Where did it come from, we wonder, and what did the Mukhabarat do with it?
We finally track down Majed al-Ezzi in his easier-to-find Baghdad engineering office. He says what the tape says: a fellow engineer and one of the man's relatives had bought the cylinder at a scrap auction in 1996 believing it was empty and that it could be recycled for profit.
In 2000, the two men asked Majed's help in trying to "hand it over to the government without any problem," he recalls. Majed turned to Nasir because of his intelligence connections. In the end, the engineers and the relative wound up in a Mukhabarat prison for their trouble.
We ask Majed about trying to contact the fellow engineer and the relative who had made the actual purchase. "Don't push it," he says, warning us that forces loyal to Saddam Hussein don't want such matters made public. He too hints that we work for the US government.
Our talks with Majed and Nasir leave us with two theories about the origin of the cylinder. One explanation is that it emerged from Muthanna by accident. On the tape, Abdul Wahab explains what happened when Mukhabarat investigators went to look for the scrap dealer: "They didn't find him.... But his friends said that he bought it from an auction; the man from the Muthanna Establishment confirmed that he sold . . . in an open auction, empty containers of the same type. They said maybe it got out by mistake."
Says the former UN WMD chief Manley: "Given the state of the site and the size of the site" - the Muthanna State Establishment covers about nine square miles and was heavily bombed during the 1991 Gulf war - "it is not unlikely that a single cylinder could have gone amiss."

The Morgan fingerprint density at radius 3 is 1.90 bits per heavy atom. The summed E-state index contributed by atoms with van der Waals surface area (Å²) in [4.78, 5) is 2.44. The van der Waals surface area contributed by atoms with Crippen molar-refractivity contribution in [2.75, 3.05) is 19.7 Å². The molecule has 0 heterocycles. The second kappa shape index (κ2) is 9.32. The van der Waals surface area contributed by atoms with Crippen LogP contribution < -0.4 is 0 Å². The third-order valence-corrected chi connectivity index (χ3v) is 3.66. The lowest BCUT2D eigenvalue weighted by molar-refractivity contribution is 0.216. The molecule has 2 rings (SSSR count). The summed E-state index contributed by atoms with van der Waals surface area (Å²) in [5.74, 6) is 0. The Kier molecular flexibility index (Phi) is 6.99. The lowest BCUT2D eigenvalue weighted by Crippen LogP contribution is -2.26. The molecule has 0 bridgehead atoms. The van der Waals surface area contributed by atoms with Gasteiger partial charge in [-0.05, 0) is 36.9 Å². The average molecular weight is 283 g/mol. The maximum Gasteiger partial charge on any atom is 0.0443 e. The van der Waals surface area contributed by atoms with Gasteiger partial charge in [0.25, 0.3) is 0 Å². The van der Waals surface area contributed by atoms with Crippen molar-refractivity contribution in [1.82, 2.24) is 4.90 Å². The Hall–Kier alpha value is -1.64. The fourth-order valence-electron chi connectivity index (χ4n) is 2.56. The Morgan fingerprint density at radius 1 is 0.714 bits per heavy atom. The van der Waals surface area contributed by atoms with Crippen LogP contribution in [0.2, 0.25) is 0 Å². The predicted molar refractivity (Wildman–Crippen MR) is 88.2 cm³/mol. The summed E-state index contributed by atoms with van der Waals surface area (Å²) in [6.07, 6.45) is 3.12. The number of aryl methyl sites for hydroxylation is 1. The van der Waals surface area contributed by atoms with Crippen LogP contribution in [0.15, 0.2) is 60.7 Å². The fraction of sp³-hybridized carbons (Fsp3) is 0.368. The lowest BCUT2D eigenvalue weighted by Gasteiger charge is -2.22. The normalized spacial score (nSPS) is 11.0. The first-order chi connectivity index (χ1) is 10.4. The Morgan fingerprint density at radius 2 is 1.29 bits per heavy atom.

But Majed and Nasir each offer us the same alternative theory: The cylinder was removed from Muthanna at the instructions of the government, many years before the sting operation. It was common knowledge among Iraqi engineers, Majed says, that officials were asking workers in the mid-1990s to store documents and materials away from places that might be inspected or bombed, even items as cumbersome as a pressurized cylinder full of deadly gas.
The accounts of the two men enable us fix the time of the videotaped conversation: the summer of 2000.
But what did the Mukhabarat do with the cylinder after retrieving it?
Our best lead regarding its fate is the garbled videotape reference to the Arab Cleaning Establishment, which in Arabic is the name of an enterprise known in English as the Arab Company for Detergent Chemicals. Owned by a consortium of Arab governments - including Iraq's - it maintains a head office in Baghdad and a factory north of Tikrit that converts kerosene into a raw material for detergent.